winter in central park

The Boy Who’d Bear Hot Chocolate

Request: “Hi! I really love you work and was wondering if you could do a credence x reader where credence is handing out flyers across the street from the readers cafe. She feels bad that he always has to stand out in the cold so knits him a scarf and brings him hot chocolate one day. It takes a while but eventually they fall in love <3 (wow this sound rlly cliche)”

Pairing: Credence Barebone x Reader

Word Count: 981 (short but sweet?)

Warnings: None


The whole city was white. It seemed to glisten like a jewel in the sunlight, and central park was a winter wonderland. You couldn’t help but be delighted as your daily commute had transformed overnight, as the first real snow storm had crossed over the bustling streets of New York and enveloped every exposed surface in an inch of snow. You were careful not to slip on the sheen of ice that had formed over the gutter, as you crossed the street towards your favourite café. It had become a ritual to stop by every morning for a cup of joe before school, to knock the sleep out of you and prepare you for another boring day full of lectures and note-taking.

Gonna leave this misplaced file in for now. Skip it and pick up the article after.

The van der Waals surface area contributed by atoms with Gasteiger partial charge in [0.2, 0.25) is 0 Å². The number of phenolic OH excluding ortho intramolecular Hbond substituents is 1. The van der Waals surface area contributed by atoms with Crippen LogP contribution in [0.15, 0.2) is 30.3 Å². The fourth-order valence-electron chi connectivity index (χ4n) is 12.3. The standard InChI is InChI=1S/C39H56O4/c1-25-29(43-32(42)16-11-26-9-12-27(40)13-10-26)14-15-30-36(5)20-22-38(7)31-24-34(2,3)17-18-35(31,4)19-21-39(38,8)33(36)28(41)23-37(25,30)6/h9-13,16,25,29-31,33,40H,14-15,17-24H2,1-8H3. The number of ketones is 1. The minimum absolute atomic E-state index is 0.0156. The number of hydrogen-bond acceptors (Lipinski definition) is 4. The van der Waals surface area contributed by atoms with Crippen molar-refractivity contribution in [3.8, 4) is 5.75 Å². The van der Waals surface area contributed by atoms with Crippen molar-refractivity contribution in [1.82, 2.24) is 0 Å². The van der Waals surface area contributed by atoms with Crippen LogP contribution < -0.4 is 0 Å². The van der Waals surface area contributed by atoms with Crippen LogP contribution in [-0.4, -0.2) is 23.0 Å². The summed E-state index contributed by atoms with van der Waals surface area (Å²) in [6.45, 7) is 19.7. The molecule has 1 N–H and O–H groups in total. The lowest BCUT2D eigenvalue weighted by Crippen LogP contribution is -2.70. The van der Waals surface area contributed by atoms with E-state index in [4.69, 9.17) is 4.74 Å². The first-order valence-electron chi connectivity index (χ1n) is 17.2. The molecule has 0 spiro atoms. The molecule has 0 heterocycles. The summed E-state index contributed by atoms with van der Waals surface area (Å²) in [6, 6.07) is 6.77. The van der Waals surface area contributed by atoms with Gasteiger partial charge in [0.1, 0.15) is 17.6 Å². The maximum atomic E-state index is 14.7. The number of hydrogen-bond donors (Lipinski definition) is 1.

You passed the boy again today, and politely declined when he tried to hand you a flyer. He hadn’t even looked up at you when pushing his hand out, maintaining his solemn gaze towards the floor. You turned back, only now realizing that the poor young man was shaking slightly. He must have forgotten his scarf. Compassion spurred inside you as you asked for 2 coffees today, the barista raising his brow.

“Got a special someone now (Y/n)?” The friendly shop owner inquired.

“Oh, no.” You giggled at his assumption. “Just wanted to help that fellow out front get warmed up.”

“The Second Salemer kid? Gee, he’s really been bad for business. I hope he doesn’t make this his usual spot.”

You rolled your eyes, giving an exaggerated exasperated sigh. The shop keeper just smirked at you, pouring the two coffees. You took the warm cups after paying, giving a farewell nod to the man. You then made your way over to the boy, who still hung his head low.

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